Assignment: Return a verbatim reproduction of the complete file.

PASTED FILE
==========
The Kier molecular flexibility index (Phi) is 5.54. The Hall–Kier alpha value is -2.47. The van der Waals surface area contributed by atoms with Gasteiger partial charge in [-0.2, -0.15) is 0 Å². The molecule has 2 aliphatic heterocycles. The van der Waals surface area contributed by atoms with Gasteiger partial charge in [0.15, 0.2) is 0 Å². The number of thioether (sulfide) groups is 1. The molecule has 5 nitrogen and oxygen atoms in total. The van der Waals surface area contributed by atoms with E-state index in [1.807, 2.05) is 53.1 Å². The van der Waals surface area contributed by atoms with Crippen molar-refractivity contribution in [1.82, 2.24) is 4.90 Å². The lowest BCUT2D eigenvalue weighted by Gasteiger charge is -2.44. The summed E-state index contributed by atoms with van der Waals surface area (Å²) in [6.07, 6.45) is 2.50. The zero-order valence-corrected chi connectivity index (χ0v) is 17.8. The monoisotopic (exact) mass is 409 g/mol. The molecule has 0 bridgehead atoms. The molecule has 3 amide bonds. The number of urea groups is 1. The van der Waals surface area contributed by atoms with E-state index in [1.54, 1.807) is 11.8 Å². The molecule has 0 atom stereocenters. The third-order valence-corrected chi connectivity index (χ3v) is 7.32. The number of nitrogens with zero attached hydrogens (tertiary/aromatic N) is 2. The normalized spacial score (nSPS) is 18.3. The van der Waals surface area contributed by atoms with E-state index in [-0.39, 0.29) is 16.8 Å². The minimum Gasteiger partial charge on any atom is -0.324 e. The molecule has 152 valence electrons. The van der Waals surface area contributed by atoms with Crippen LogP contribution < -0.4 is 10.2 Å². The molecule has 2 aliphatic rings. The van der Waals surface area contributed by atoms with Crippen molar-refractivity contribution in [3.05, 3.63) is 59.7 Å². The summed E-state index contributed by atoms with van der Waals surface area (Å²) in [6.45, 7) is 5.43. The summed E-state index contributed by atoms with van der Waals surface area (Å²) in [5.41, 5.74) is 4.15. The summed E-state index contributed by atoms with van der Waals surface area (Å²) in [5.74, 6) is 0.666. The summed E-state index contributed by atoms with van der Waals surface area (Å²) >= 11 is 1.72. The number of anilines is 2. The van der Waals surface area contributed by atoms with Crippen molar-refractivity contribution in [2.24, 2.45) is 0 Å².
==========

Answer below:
The Kier molecular flexibility index (Phi) is 5.54. The Hall–Kier alpha value is -2.47. The van der Waals surface area contributed by atoms with Gasteiger partial charge in [-0.2, -0.15) is 0 Å². The molecule has 2 aliphatic heterocycles. The van der Waals surface area contributed by atoms with Gasteiger partial charge in [0.15, 0.2) is 0 Å². The number of thioether (sulfide) groups is 1. The molecule has 5 nitrogen and oxygen atoms in total. The van der Waals surface area contributed by atoms with E-state index in [1.807, 2.05) is 53.1 Å². The van der Waals surface area contributed by atoms with Crippen molar-refractivity contribution in [1.82, 2.24) is 4.90 Å². The lowest BCUT2D eigenvalue weighted by Gasteiger charge is -2.44. The summed E-state index contributed by atoms with van der Waals surface area (Å²) in [6.07, 6.45) is 2.50. The zero-order valence-corrected chi connectivity index (χ0v) is 17.8. The monoisotopic (exact) mass is 409 g/mol. The molecule has 0 bridgehead atoms. The molecule has 3 amide bonds. The number of urea groups is 1. The van der Waals surface area contributed by atoms with E-state index in [1.54, 1.807) is 11.8 Å². The molecule has 0 atom stereocenters. The third-order valence-corrected chi connectivity index (χ3v) is 7.32. The number of nitrogens with zero attached hydrogens (tertiary/aromatic N) is 2. The normalized spacial score (nSPS) is 18.3. The van der Waals surface area contributed by atoms with E-state index in [-0.39, 0.29) is 16.8 Å². The minimum Gasteiger partial charge on any atom is -0.324 e. The molecule has 152 valence electrons. The van der Waals surface area contributed by atoms with Crippen LogP contribution < -0.4 is 10.2 Å². The molecule has 2 aliphatic rings. The van der Waals surface area contributed by atoms with Crippen molar-refractivity contribution in [3.05, 3.63) is 59.7 Å². The summed E-state index contributed by atoms with van der Waals surface area (Å²) in [6.45, 7) is 5.43. The summed E-state index contributed by atoms with van der Waals surface area (Å²) in [5.41, 5.74) is 4.15. The summed E-state index contributed by atoms with van der Waals surface area (Å²) in [5.74, 6) is 0.666. The summed E-state index contributed by atoms with van der Waals surface area (Å²) >= 11 is 1.72. The number of anilines is 2. The van der Waals surface area contributed by atoms with Crippen molar-refractivity contribution in [2.24, 2.45) is 0 Å².